Four female cultivars of note each have specific differences among them which make them worthy of consideration. There are a growing roster of species and hybrids worthy of consideration. The following four are varietal species selections that are favorites of ours, all of which we have grown and observed for years. Ilex verticillata ‘Golden Verboom’ is a Dutch Winterberry find with bright yellow fruit. Originally intended for the cut flower trade the fruit is, indeed, warm bright yellow. Berry production is prolific. This selection would be beautiful set before evergreens where the fruit would be a standout in autumn and into winter. There are a number of nurseries repeating the same mantra that 'Golden Verboom' requires a 'Golden Verboom' male for pollination. Curiously, we have never actually run across a 'Golden Verboom' male and we think it a fictitious creature as 'Golden Verboom' is female... Our plants form burgeoning fruit clusters annually with the mix of male Ilex of various parentage and species on Quackin' Grass Nursery's grounds as previously reported. 'Golden Verboom' is also a knockout when set with the following two selections when all are berried. The distinct berry colors contrast and glow when the light grows softer as the days shorten.
Ilex verticillata ‘Winter Gold’ is a selection of Winterberry with bright pale orange fruit in some autumns and yellow touched with pink in others. 'Southern Gentleman' which can grow to 8 feet tall would make for smart pairing down south. 'Winter Gold' was a branch sport found on the following entry, 'Winter Red'.
Two characteristics make Ilex verticillata ‘Winter Red’ a choice selection. First, the fat berries are an exceptionally glowing, rich, deep and saturated red. Second, 'Winter Red' has the most persistent fruit of any Winterberry cultivar I have yet run across. I remember being at Arnold Arboretum on March 10, 2008 with Russell Stafford of Odyssey Bulbs when we happened upon a planting. The opulent berries were as fresh, deep red and captivating as they had been no doubt on November 10. It was a surprise that the birds had not discovered them. Stems are dark purple-brown. 'Southern Gentleman' would also be an appropriate mate in the south.
Ilex verticillata 'Sunsplash' Discovered at Broken Arrow Nursery this female form of Winterberry has all foliage splashed, spotted and streaked in bright yellow. Fruits are small and scarlet... there are better berrying forms but none sport variegated leaves! This selection has not only been slower growing but has also remained shorter in the gardens at Quackin' Grass having achieved about 4 to 5 feet with a tendency towards slow colonization, this after about 10 years in the ground. 'Jim Dandy' would be an appropriate male pollinator. 'Jim Dandy' has been sold under two other names, "Dwarf Male" and "Early Male". It is a heavy producer of pollen, slow growing and may grow 5 feet tall, perhaps a bit taller over time but tends to remain shorter than other males.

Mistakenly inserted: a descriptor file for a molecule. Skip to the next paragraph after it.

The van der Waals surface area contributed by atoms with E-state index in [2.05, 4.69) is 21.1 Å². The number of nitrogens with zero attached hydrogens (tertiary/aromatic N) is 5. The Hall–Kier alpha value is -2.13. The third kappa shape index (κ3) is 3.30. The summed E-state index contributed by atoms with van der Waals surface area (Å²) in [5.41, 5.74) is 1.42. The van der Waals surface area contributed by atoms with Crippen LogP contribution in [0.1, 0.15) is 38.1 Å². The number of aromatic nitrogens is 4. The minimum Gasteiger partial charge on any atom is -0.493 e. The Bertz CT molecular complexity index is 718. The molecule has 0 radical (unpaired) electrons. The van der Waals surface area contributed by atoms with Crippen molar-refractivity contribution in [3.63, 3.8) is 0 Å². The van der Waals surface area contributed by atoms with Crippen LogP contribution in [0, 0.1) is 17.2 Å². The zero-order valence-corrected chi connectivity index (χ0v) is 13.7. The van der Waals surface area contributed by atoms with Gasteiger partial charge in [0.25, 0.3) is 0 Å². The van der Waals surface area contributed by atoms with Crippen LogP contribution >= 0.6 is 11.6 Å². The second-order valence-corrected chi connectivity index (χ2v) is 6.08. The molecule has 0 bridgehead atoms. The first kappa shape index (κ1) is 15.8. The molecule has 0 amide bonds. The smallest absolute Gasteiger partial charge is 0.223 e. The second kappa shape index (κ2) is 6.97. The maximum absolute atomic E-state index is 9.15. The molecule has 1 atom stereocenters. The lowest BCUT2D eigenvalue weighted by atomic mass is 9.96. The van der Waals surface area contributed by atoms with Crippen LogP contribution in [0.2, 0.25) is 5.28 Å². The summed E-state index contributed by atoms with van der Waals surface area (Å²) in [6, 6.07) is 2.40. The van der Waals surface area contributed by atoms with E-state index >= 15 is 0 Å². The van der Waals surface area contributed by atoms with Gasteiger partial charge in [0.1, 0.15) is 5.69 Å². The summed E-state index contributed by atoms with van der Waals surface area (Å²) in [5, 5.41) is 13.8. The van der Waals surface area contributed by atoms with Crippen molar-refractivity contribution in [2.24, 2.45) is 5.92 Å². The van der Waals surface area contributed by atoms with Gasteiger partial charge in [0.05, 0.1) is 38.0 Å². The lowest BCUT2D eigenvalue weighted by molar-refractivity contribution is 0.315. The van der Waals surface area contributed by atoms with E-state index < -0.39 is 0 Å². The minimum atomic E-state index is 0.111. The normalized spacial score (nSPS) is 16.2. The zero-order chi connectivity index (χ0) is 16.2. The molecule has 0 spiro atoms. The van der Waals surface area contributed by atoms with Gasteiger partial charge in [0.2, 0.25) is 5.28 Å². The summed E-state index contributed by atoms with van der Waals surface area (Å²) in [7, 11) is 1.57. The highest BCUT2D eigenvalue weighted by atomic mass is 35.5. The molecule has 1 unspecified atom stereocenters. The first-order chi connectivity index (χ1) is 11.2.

Speaking of other males achieving between 6 and 9 feet tall with nice green foliage and a broad habit is 'Raritan Chief'. 'Apollo', on the other hand, is a giant hybrid growing to 12 feet whose parents are Ilex serrata x I. verticillata producing great quantities of pollen consistently.
One cultivar which we will no longer offer is 'Red Sprite'. This alleged shorter-growing selection, often sold as a plant that will grow only 4 to 6 feet or so tall in good conditions has in good conditions now risen to a staggering 8 feet tall. Unless we were originally sold a plant as 'Red Sprite' which was not then we cannot recommend it. A better selection for red berries hands down is 'Winter Red'; fruits are larger, deeper in color and more numerous. If a shorter plant is your goal and variegated leaves do not put you off then 'Sunsplash' would be a more appropriate option. 'Shortcake' and 'Shaver', which purportedly grow 5 and 6 feet respectively may be good choices. 'Oosterwijk' allegedly grows only 4 to 6 feet tall. We have not actually grown these three and cannot report from personal experience.
Growing typically from 6 to 8 feet tall, excepting 'Sunsplash', once a shrub settles in and makes good growth an Ilex verticillata can achieve equal breadth. In Connecticut they can often be seen roadside growing in drainage ditches also in open, sunny swampy areas. That's a clue to winterberry's cultural requirements. Site Ilex verticillata in full to nearly full sun exposure planted in fertile moisture-retentive soil. An average soil is adequate but they do relish a good, deep moist loam. Winterberry is hardy from USDA zone 3 through 9. All winterberries are good wildlife plants as many birds eat the fruit in winter when food becomes increasingly scarce. Unfortunately, deer also enjoy the fruit and will strip a shrub in a single night. But back to the birds: during Christmas week in 2009, after a blizzard that left a blanket of snow approximately 17” deep, a small flock of robins visited 'Winter Gold' daily until they eventually picked off every last fruit. They gobbled with gusto. The plethora of berries was reduced to zero very quickly!
penned by Wayne Paquette, 2015